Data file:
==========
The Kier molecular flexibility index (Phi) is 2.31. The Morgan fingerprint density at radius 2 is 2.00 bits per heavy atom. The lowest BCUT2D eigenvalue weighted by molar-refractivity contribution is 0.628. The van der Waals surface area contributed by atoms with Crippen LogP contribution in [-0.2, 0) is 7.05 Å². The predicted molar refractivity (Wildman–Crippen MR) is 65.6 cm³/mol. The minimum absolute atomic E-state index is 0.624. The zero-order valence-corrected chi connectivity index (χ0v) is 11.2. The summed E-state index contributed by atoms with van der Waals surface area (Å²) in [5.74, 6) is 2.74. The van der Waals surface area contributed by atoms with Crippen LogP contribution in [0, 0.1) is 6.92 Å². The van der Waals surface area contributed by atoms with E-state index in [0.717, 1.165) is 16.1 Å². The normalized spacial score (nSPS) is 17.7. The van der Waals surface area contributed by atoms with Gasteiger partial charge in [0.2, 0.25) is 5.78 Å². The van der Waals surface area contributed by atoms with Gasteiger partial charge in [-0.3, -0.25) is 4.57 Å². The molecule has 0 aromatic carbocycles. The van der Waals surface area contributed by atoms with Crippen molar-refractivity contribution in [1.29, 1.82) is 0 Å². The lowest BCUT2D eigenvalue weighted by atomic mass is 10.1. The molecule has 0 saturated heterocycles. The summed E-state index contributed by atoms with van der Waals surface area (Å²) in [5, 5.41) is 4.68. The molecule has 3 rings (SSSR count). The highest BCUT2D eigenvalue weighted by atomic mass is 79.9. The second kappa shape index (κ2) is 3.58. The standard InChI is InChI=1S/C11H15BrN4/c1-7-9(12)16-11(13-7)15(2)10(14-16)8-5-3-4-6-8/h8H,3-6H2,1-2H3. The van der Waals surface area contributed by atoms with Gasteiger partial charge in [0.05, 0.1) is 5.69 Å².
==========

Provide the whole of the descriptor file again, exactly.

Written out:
The Kier molecular flexibility index (Phi) is 2.31. The Morgan fingerprint density at radius 2 is 2.00 bits per heavy atom. The lowest BCUT2D eigenvalue weighted by molar-refractivity contribution is 0.628. The van der Waals surface area contributed by atoms with Crippen LogP contribution in [-0.2, 0) is 7.05 Å². The predicted molar refractivity (Wildman–Crippen MR) is 65.6 cm³/mol. The minimum absolute atomic E-state index is 0.624. The zero-order valence-corrected chi connectivity index (χ0v) is 11.2. The summed E-state index contributed by atoms with van der Waals surface area (Å²) in [5.74, 6) is 2.74. The van der Waals surface area contributed by atoms with Crippen LogP contribution in [0, 0.1) is 6.92 Å². The van der Waals surface area contributed by atoms with E-state index in [0.717, 1.165) is 16.1 Å². The normalized spacial score (nSPS) is 17.7. The van der Waals surface area contributed by atoms with Gasteiger partial charge in [0.2, 0.25) is 5.78 Å². The van der Waals surface area contributed by atoms with Gasteiger partial charge in [-0.3, -0.25) is 4.57 Å². The molecule has 0 aromatic carbocycles. The van der Waals surface area contributed by atoms with Crippen molar-refractivity contribution in [1.29, 1.82) is 0 Å². The lowest BCUT2D eigenvalue weighted by atomic mass is 10.1. The molecule has 0 saturated heterocycles. The summed E-state index contributed by atoms with van der Waals surface area (Å²) in [5, 5.41) is 4.68. The molecule has 3 rings (SSSR count). The highest BCUT2D eigenvalue weighted by atomic mass is 79.9. The second kappa shape index (κ2) is 3.58. The standard InChI is InChI=1S/C11H15BrN4/c1-7-9(12)16-11(13-7)15(2)10(14-16)8-5-3-4-6-8/h8H,3-6H2,1-2H3. The van der Waals surface area contributed by atoms with Gasteiger partial charge in [0.05, 0.1) is 5.69 Å².